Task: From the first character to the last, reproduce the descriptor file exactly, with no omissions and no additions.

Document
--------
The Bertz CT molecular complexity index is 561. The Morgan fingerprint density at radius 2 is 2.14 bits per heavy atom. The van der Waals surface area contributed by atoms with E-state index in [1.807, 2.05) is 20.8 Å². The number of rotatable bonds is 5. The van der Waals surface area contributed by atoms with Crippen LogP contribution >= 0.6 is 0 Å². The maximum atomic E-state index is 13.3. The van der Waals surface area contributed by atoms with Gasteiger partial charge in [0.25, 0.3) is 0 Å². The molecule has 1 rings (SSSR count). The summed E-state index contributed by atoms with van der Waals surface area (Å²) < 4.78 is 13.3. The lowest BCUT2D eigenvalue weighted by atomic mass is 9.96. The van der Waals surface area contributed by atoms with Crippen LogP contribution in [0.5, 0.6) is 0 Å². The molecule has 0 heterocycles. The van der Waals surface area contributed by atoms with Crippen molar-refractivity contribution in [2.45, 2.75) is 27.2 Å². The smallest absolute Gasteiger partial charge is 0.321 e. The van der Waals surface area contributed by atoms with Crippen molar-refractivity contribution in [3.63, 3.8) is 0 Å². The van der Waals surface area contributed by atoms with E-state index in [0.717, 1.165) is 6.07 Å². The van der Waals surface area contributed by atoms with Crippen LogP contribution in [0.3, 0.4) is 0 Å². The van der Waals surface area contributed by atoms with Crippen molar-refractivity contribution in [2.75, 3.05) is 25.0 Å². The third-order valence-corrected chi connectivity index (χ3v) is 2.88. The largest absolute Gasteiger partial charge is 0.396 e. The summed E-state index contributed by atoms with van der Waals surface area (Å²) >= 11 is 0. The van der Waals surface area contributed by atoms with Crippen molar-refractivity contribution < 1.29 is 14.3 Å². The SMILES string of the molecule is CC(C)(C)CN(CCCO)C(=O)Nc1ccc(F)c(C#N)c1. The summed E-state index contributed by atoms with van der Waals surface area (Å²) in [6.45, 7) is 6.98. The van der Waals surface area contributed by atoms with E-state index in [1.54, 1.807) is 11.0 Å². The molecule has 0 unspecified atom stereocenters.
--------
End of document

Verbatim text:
The Bertz CT molecular complexity index is 561. The Morgan fingerprint density at radius 2 is 2.14 bits per heavy atom. The van der Waals surface area contributed by atoms with E-state index in [1.807, 2.05) is 20.8 Å². The number of rotatable bonds is 5. The van der Waals surface area contributed by atoms with Crippen LogP contribution >= 0.6 is 0 Å². The maximum atomic E-state index is 13.3. The van der Waals surface area contributed by atoms with Gasteiger partial charge in [0.25, 0.3) is 0 Å². The molecule has 1 rings (SSSR count). The summed E-state index contributed by atoms with van der Waals surface area (Å²) < 4.78 is 13.3. The lowest BCUT2D eigenvalue weighted by atomic mass is 9.96. The van der Waals surface area contributed by atoms with Crippen LogP contribution in [0.5, 0.6) is 0 Å². The molecule has 0 heterocycles. The van der Waals surface area contributed by atoms with Crippen molar-refractivity contribution in [2.45, 2.75) is 27.2 Å². The smallest absolute Gasteiger partial charge is 0.321 e. The van der Waals surface area contributed by atoms with Crippen molar-refractivity contribution in [3.63, 3.8) is 0 Å². The van der Waals surface area contributed by atoms with E-state index in [0.717, 1.165) is 6.07 Å². The van der Waals surface area contributed by atoms with Crippen LogP contribution in [0.3, 0.4) is 0 Å². The van der Waals surface area contributed by atoms with Crippen molar-refractivity contribution in [2.75, 3.05) is 25.0 Å². The third-order valence-corrected chi connectivity index (χ3v) is 2.88. The largest absolute Gasteiger partial charge is 0.396 e. The summed E-state index contributed by atoms with van der Waals surface area (Å²) >= 11 is 0. The van der Waals surface area contributed by atoms with Crippen molar-refractivity contribution < 1.29 is 14.3 Å². The SMILES string of the molecule is CC(C)(C)CN(CCCO)C(=O)Nc1ccc(F)c(C#N)c1. The summed E-state index contributed by atoms with van der Waals surface area (Å²) in [6.45, 7) is 6.98. The van der Waals surface area contributed by atoms with E-state index in [1.54, 1.807) is 11.0 Å². The molecule has 0 unspecified atom stereocenters.